‘What’s the point of studying when I know security forces will kill me the day I finish college?’ 15-year-old VK, a Class 9 student. had lobbed the question at me. Without waiting for an answer, he hurled another one: “We have the right to education. But we also have the right to live. Don’t you agree?” VK was explaining to me the rationale behind the closing down of all educational institutions in Manipur as a protest against the encounter killings of Sanjit and Rubina in July 2009. All educational institutions, including ‘coaching classes’ were shut down indefinitely by students’ unions in Manipur in September 9, 2009. They reopened only on January 11, 2010, after the chief minister announced a probe by the Central Bureau of Investigation into the killings. Manipur’s academic calendar is from April to March.
In Manipur, the political situation had been tense for years now, with discontent rising for many reasons: extra-judicial killings, corruption, the nexus between political leaders, underground rebels and security forces, and the Armed Forces Special Powers Act (AFSPA) that gives securitymen the power to shoot, kill and even maim people on suspicion, in the name of counter-insurgency operations. Sanjit and Rubina’s deaths had provided another spark to an already tense situation.
The call for an unprecedented shutdown of all educational institutions was given by the 35-group civil society organisation Apunba Lup and was supported by the All Manipuri Students’ Union, the Manipuri Students’ Federation and the Kangleipak Students’ Association. VK is a member of the Manipuri Students’ Federation. Even though the cause behind Lup’s action is justified, their reaction is not. Denying youngsters a chance to carry on with their normal lives in the abnormal situation that prevails in the state today can never be a solution to any problem.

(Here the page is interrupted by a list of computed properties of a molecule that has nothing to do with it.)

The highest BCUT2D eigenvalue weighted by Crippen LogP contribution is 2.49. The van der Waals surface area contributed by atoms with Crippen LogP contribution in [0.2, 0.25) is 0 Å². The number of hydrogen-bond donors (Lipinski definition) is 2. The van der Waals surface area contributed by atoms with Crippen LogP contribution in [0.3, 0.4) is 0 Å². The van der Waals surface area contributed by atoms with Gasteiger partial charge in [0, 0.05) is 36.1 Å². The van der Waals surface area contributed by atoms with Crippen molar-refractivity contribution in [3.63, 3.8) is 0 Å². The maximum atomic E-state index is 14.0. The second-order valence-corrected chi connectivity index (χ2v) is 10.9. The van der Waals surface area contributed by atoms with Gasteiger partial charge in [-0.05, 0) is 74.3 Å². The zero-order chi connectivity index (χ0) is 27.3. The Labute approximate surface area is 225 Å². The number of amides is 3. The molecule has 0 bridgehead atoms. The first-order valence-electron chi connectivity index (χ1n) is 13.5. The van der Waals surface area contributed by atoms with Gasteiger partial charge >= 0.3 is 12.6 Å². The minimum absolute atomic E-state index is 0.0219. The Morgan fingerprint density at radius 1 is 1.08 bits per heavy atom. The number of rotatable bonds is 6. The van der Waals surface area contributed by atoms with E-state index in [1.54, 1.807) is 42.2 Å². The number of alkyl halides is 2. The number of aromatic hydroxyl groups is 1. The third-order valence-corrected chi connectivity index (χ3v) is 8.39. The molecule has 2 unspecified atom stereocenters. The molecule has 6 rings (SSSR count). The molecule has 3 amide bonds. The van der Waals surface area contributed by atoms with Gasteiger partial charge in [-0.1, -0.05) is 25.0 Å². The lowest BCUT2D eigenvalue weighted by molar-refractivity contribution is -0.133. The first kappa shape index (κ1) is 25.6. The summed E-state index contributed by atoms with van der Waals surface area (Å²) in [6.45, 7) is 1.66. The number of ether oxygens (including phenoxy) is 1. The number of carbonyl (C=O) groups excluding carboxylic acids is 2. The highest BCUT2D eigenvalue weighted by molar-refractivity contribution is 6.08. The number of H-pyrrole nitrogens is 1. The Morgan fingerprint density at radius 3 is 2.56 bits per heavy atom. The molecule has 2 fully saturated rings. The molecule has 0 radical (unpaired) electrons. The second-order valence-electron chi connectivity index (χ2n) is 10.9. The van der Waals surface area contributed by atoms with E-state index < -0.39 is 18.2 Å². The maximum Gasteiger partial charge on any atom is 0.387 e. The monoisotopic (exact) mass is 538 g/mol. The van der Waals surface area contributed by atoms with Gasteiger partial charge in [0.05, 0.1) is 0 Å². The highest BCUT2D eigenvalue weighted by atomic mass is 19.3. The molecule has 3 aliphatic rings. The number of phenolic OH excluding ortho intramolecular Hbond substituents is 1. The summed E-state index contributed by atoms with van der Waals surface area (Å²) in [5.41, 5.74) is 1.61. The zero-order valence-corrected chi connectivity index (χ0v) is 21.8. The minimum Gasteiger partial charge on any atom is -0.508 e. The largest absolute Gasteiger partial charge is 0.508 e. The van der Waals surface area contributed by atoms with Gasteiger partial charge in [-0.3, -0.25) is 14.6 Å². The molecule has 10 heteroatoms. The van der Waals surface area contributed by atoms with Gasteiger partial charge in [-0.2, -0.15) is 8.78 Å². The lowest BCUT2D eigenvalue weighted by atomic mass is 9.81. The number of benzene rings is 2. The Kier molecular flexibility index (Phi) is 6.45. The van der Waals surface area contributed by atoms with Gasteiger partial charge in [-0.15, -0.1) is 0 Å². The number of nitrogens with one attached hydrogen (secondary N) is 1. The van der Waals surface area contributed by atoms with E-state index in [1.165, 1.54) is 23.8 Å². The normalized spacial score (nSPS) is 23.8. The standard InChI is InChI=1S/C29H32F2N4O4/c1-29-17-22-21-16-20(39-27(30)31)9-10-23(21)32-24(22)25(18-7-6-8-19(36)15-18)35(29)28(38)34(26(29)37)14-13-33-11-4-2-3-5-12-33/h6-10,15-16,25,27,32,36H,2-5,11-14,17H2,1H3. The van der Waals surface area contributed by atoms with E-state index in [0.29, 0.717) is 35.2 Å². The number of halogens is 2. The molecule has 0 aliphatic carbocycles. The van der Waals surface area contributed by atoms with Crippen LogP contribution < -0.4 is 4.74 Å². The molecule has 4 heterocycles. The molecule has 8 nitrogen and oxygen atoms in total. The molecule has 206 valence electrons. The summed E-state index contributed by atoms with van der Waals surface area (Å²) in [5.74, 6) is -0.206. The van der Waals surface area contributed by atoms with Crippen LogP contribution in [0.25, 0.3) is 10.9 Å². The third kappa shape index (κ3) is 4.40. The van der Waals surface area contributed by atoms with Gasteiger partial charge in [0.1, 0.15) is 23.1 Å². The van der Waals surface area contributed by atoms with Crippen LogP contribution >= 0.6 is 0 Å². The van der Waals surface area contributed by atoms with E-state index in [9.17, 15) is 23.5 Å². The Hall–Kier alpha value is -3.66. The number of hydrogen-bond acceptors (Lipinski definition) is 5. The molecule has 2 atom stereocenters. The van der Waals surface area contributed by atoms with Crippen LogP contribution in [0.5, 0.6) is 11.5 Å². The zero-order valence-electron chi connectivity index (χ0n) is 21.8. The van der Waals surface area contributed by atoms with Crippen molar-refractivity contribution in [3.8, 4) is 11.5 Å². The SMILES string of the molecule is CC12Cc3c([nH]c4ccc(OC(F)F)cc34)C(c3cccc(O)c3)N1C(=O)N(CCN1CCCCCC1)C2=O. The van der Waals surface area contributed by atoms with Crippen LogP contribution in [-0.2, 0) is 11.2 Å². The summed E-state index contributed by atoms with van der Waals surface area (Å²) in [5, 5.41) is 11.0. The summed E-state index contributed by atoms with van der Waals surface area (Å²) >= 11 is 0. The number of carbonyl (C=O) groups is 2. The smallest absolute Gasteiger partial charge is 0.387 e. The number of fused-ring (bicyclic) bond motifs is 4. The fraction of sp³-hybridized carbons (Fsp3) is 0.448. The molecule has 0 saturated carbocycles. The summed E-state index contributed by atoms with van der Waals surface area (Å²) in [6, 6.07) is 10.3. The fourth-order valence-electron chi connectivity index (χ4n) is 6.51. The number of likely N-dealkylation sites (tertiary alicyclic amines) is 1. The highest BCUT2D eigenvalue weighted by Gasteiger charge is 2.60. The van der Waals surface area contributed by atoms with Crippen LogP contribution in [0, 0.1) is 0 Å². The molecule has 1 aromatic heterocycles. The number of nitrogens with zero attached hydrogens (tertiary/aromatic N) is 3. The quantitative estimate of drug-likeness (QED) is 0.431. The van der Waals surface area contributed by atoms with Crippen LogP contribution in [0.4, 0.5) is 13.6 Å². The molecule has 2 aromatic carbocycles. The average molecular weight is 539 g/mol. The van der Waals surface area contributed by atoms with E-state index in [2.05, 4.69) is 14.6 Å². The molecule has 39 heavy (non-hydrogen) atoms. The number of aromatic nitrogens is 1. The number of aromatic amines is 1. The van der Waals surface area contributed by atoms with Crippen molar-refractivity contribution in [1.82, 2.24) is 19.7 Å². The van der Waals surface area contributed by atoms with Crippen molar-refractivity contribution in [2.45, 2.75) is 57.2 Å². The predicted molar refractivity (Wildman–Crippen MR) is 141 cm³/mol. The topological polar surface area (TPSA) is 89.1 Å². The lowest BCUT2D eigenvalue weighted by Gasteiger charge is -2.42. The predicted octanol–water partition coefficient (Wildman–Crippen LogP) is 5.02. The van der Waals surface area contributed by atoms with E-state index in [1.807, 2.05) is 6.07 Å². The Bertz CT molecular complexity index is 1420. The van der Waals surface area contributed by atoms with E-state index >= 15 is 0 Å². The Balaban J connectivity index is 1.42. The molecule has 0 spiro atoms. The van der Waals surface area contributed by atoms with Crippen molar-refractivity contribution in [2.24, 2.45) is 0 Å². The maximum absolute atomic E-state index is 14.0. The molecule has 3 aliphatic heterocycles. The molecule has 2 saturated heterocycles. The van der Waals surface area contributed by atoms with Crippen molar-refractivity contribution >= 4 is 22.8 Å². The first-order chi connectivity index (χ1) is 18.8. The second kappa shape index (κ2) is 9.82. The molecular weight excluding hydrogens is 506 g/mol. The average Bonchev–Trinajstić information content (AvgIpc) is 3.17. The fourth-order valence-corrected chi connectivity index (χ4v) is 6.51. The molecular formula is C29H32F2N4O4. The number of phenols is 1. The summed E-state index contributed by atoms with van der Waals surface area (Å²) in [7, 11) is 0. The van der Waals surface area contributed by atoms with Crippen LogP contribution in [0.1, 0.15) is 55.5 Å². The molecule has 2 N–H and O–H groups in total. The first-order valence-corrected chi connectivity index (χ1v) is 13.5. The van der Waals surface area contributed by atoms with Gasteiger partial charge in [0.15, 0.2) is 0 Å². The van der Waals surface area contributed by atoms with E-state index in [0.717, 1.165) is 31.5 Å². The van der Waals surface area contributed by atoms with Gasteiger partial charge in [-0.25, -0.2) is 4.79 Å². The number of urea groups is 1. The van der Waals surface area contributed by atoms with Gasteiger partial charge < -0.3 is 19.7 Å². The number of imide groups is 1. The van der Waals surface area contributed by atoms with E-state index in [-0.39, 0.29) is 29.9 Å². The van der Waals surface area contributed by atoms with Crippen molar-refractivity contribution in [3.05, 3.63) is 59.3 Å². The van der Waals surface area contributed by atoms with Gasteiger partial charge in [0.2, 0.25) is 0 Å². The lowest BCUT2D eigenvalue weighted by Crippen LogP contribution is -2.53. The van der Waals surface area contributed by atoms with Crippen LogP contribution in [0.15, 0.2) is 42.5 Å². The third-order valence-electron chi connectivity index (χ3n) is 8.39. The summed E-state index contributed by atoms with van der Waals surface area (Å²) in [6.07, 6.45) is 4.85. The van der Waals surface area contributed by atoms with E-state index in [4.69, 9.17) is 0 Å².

Equally surprising is the attitude of the Centre. Surely, New Delhi understands that the four-month shutdown was a symptom of a much larger problem — the quality of governance under Chief Minister Ibobi Singh. Manipuri society has been exposed to constant pressure and turmoil: nobody ventures out after dark lest they get caught in a crossfire between underground groups and security forces; very few entertainment options are available thanks to diktats of the underground groups; extortion threats; and the lack of job opportunities. All these are choking a society that, given the space and opportunities, can grow like any other part of the country.
Take sports. Despite constraints, the state has produced our best boxers, footballers, hockey players and wrestlers. Manipur is the ‘birthplace’ of polo. Yet, the government has hardly bothered to revive this traditional sport. Corporate companies don’t want to sink their money in such a violent state. “We need money to keep polo alive. It helps us to forget the hopelessness that surrounds this place,” one polo player said.
Manipur’s ‘soft power’ has made its mark outside the state. Playwright, director and 1987 Sangeet Natak Akademi Award winner Ratan Thiyam is considered one of the leading lights of contemporary Indian theatre. Top Manipuri dancers travel and perform all over the world. “We do a lot of experimentation with different classical dance forms. Currently, we are fusing the Manipuri sword dance with Kerala’s Kalaripayattu,” said Dilip Mayengbam, Director, Jawaharlal Nehru Manipur Dance Academy. “Unfortunately, there is no State patronage and no investments... The culture of violence and counter-violence and protests have started affecting artistes. If there is a performance in Delhi, there’s no surety you will make it, thanks to regular curfews and bandhs.”
“People have been forced to become resilient. But actually they are suffering. Only peace can heal this society,” Irom Sharmila, who has been on a hunger strike for 10 years against the AFSPA, told me over and over again. Sometimes resilience can prove to be such a ticking time-bomb.